[Image source: Eikongraphia]
Design is inherently about solving problems. It’s highly functional, aesthetically pleasing, and ideally evokes the “how did we ever live without ________?” sentiment. When design doesn’t accomplish that task, and particularly when it creates new ones, outrage ensues. So today’s post is dedicated to those designs that each of us here at BUILD considers to be ones that should never–ever–have seen the light of day.
Clamshell Packaging designer unknown
Just about anything from Costco is packaged with this amazing
and unfortunate invention.
[Image source: Wikipedia]
My list of “Designs That Shouldn’t Have Been” is long. But, I’m forgiving. As a matter of fact, I’m sort of glad these design failures are out there—we learn from our mistakes. It’s all part of the exploration and evolution of a design, and in many cases, we realize quickly whether its further development is worth pursuing. However, there is one design that stubbornly sits at the top my list: clamshell packaging. I don’t think I have to go into much more detail. Just about anything from Costco is packaged with this amazing and unfortunate invention that makes it nearly impossible to extract the item from its molded transparent shell. But thankfully there is a solution: The Package Shark Pro! The only problem is that it’s encased in the very clamshell packaging it’s meant to open.
[Image source: eBay]
P.T. Cruiser designed by Bryan Nesbitt for GM, 2001
The P.T. Cruiser should never have made it past that phase
where a concept car is artistically rendered.
[Image source: dayerses.com]
Don’t get me wrong, I like plurality in the world. I like a spectrum of designs from the various time periods designed with diverse philosophies by different authors. But the P.T. Cruiser should never have made it past that phase where a concept car is artistically rendered with zippy felt pens and reflections of a setting sun. How on earth did a room full of car designers and decision makers look at a clay model of the P.T. Cruiser and say “yup,that’s the one. Send it to the production line!” I cringe when stopped in traffic near a P.T. cruiser; its chrome-y retro curves clogging up my peripheral vision. I once had a nightmare that I was in hell and all of the taxis were yellow P.T. Cruisers (oh wait, that was my last trip to Phoenix). Adding insult to injury, Chrysler has released the wood paneled “Woodie Package,” a 2-door sporty convertible model and the “Dream Cruiser 5 Series” which boasts a spoiler. Want options? How about the “Factory Flame Package,” which includes flame decals extending from the front fenders? Rrrrowwww! Barf.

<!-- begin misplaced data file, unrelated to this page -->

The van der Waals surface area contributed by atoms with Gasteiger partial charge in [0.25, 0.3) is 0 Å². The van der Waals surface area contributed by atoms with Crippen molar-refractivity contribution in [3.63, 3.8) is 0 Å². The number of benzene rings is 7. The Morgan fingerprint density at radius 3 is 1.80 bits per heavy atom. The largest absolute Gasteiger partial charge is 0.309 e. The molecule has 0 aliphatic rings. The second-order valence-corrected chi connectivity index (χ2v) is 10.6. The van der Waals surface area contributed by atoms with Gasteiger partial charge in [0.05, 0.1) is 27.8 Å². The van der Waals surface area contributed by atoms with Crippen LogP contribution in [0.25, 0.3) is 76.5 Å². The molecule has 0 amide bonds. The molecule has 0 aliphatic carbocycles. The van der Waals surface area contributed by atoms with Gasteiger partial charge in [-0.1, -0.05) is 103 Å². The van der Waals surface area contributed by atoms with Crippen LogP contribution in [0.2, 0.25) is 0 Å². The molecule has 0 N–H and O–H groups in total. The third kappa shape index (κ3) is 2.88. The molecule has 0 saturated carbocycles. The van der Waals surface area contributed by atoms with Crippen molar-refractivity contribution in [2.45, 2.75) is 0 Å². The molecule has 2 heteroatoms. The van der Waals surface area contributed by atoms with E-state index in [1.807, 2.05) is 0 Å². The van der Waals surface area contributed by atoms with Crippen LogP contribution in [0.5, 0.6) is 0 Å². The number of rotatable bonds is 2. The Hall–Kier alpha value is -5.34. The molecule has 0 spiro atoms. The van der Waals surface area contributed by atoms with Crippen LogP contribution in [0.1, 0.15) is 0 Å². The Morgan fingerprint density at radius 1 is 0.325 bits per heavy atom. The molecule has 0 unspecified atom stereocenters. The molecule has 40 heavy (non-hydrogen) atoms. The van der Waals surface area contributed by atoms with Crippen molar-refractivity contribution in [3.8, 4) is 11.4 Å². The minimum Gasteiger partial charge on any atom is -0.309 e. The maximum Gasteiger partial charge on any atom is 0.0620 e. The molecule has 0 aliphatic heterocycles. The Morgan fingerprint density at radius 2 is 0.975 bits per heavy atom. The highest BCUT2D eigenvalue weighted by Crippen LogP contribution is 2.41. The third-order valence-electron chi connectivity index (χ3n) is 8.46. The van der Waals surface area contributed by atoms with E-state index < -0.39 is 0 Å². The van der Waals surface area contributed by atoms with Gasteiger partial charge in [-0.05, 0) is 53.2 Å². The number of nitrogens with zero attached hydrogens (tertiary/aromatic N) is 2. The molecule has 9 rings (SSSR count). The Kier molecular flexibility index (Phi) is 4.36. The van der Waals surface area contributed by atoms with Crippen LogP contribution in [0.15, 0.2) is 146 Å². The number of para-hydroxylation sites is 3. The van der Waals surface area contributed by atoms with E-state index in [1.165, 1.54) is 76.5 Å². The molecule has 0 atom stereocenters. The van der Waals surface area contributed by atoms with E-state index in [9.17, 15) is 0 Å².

[Image source: innerspaeth.com]
Comic Sans designed by Vincent Connare for Micorsoft, 1994
But that was another era. What’s perplexing is why it’s still being used today, outside the occasional ironic rant.
[Image source: Comic Sans Criminal]
This may be one of the most universally scorned fonts in the history of type. Since its introduction eighteen years ago, Comic Sans has undergone more than its fair share of overuse, inappropriate use—some might say use at all—and inevitable backlash. I can understand why it was initially embraced by the masses: the allure of being able to choose a font coupled with the availability of a “fun” and “friendly” one that doesn’t look like all the others was an irresistible combination. But that was another era. What’s perplexing is why it’s still being used today, outside the occasional ironic rant. And by physicists no less. Clearly, a world without Comic Sans is not in the cards. But if it were to miraculously be banished for good, its scarcity and forbidden nature would cause it to become the most treasured of fonts. And nobody wants that.
[Image source: Julian Hansen]
Steinberger L-Series Electric Guitar designed by Ned Steinberger 1979
The L-Series fits the bill with its minimalist body and non-existent headstock.
The problem is Steinberger seems to have taken things too far.
[Image source: Musician’s Friend]
I’ll admit, I really struggled with this one. My gut instinct was to stick to a theme and go with something from OMA. But let’s face it, they rock too hard. (Okay, maybe I could have made a case for the Guggenheim Hermitage Museum, what with its economic shortcomings and all.) In a lot of ways, choosing the L-Series probably goes against my modernist training. One of our favorite phrases around the office is “everything it needs to be and nothing more.” In that case, the L-Series fits the bill with its minimalist body and non-existent headstock. The problem is Steinberger seems to have taken things too far. Meanwhile, does my love of Fender Stratocasters and Harmony H-78s belie my architectural aspirations? Would I be more at home designing Art Deco villas and using French curves at the drop of a hat?
[Image source: Flickr]
Longaberger Home Office designed by NBBJ, Newark OH, 1997
Nothing says you shouldn’t have quite like two non-functioning gigantic handles that need to be specially heated.
[Image source: idesignarch.com]
This was a tough one. The FA Blog has a fine selection to choose from. But in the end, the winner was clear: The Basket Building. Here’s a direct quote from Longaberger’s website describing one of the building’s special features: “The handles are heated to prevent ice from forming.” Nothing says you shouldn’t have quite like two non-functioning gigantic handles that need to be specially heated.
[Image source: Eikongraphia]
That covers our roundup. If you’ve got examples to add to the mix, let us know in the comments.
Cheers from Team BUILD